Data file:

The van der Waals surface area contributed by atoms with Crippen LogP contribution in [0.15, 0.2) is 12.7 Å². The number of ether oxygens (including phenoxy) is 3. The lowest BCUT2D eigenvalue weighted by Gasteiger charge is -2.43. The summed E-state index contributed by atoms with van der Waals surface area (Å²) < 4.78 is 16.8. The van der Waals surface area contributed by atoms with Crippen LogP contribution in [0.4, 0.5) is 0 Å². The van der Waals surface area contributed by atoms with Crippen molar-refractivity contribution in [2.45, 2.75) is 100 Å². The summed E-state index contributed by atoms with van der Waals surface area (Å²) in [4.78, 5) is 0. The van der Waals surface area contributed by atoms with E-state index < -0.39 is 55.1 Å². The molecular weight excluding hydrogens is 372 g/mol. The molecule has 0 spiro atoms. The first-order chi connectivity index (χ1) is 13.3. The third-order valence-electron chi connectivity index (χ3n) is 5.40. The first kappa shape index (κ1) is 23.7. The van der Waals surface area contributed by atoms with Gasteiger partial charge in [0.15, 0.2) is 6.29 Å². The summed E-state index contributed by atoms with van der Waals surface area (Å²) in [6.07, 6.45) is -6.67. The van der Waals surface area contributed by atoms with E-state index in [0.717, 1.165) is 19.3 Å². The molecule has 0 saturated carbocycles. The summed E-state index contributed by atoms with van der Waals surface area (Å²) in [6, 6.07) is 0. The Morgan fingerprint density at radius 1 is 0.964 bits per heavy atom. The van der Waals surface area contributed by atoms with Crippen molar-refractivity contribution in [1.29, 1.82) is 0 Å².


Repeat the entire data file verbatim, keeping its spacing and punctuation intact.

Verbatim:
The van der Waals surface area contributed by atoms with Crippen LogP contribution in [0.15, 0.2) is 12.7 Å². The number of ether oxygens (including phenoxy) is 3. The lowest BCUT2D eigenvalue weighted by Gasteiger charge is -2.43. The summed E-state index contributed by atoms with van der Waals surface area (Å²) < 4.78 is 16.8. The van der Waals surface area contributed by atoms with Crippen LogP contribution in [0.4, 0.5) is 0 Å². The van der Waals surface area contributed by atoms with Crippen molar-refractivity contribution in [2.45, 2.75) is 100 Å². The summed E-state index contributed by atoms with van der Waals surface area (Å²) in [4.78, 5) is 0. The van der Waals surface area contributed by atoms with E-state index < -0.39 is 55.1 Å². The molecular weight excluding hydrogens is 372 g/mol. The molecule has 0 spiro atoms. The first-order chi connectivity index (χ1) is 13.3. The third-order valence-electron chi connectivity index (χ3n) is 5.40. The first kappa shape index (κ1) is 23.7. The van der Waals surface area contributed by atoms with Gasteiger partial charge in [0.15, 0.2) is 6.29 Å². The summed E-state index contributed by atoms with van der Waals surface area (Å²) in [6.07, 6.45) is -6.67. The van der Waals surface area contributed by atoms with E-state index in [0.717, 1.165) is 19.3 Å². The molecule has 0 saturated carbocycles. The summed E-state index contributed by atoms with van der Waals surface area (Å²) in [6, 6.07) is 0. The Morgan fingerprint density at radius 1 is 0.964 bits per heavy atom. The van der Waals surface area contributed by atoms with Crippen molar-refractivity contribution in [1.29, 1.82) is 0 Å².